Early this year I met my daughter's Maths teacher at the normal grade 11 parent-teacher meeting (with my daughter). I remember the meeting fondly, as we chatted about family, comparing number of children and ages. Making it easier was the fact that all teachers at this school are referred to by their first names, which makes the meetings more personable. Then we went on and actually talked about Maths, which for me is friendly small-talk conversation much less awkward than family matters. What I remember the most was the colour of her eyes. They were so bright, and must have been green or hazel, but to me they looked bright yellow. Here was someone so full of life and energy and was enthusiastically going through a maths equation. This was many months ago, but last Monday, I got a call from my wife and through my daughter relayed the message that the teacher, 34yo, was in an induced coma due to complications of the AH1N1 flu virus and was in grave danger. Friday came the dreaded confirmation that she had passed away, and suddenly, with a rare death from the disease with absolutely no underlying initial risk factors; the pandemic has finally hit home to me. My daughter said it best as there is no point being angry at any one thing or person - that might be unfair - she is angry at the pigs who first harboured it and passed it on to humans.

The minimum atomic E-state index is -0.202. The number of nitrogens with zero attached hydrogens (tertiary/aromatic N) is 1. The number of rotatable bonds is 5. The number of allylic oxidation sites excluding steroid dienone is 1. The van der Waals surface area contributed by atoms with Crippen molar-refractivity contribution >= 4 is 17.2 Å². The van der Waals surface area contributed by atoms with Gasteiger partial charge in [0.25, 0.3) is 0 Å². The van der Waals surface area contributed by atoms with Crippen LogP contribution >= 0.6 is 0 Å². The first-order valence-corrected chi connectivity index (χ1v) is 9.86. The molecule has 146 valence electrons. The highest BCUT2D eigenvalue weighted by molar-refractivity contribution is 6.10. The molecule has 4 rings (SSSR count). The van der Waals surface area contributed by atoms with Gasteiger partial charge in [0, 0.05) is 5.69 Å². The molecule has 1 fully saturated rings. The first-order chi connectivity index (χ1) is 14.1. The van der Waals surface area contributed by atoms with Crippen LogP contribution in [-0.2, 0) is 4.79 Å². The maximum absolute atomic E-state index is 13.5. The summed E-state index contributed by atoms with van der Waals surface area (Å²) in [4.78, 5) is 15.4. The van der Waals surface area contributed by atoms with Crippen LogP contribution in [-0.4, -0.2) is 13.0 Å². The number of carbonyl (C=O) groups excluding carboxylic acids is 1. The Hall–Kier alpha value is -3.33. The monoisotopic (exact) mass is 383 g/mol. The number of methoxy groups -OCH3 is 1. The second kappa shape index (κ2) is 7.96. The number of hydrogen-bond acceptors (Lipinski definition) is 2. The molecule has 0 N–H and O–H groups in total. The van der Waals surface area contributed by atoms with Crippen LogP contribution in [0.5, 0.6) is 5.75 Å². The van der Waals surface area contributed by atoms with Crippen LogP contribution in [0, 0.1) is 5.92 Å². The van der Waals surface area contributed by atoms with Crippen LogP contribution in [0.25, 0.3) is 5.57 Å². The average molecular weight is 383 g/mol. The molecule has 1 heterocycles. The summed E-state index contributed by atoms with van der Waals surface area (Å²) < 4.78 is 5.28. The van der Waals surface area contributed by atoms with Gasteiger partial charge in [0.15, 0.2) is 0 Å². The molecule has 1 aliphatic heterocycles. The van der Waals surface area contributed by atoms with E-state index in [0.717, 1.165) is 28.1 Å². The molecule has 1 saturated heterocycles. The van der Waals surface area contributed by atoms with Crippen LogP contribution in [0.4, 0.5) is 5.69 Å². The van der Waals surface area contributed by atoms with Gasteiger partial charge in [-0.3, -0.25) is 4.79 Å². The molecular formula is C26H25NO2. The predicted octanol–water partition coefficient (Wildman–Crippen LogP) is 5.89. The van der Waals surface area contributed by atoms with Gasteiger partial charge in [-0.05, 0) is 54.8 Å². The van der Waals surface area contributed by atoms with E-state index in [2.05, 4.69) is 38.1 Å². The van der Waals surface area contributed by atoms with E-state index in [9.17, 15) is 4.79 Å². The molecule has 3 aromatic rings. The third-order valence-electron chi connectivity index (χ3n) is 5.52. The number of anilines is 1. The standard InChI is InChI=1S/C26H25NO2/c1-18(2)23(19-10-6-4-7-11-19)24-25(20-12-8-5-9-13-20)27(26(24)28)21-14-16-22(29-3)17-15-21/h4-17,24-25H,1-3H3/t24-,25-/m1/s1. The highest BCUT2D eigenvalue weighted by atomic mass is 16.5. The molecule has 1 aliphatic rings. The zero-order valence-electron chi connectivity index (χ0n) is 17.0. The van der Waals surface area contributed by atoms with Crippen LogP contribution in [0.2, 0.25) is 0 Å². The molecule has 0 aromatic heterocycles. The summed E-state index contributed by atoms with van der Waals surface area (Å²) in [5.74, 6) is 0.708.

Even though there is incredible differences with how different individuals react to the disease, eternal vigilance and accurate updated knowledge of everything about the virus is important to even the most healthy of us.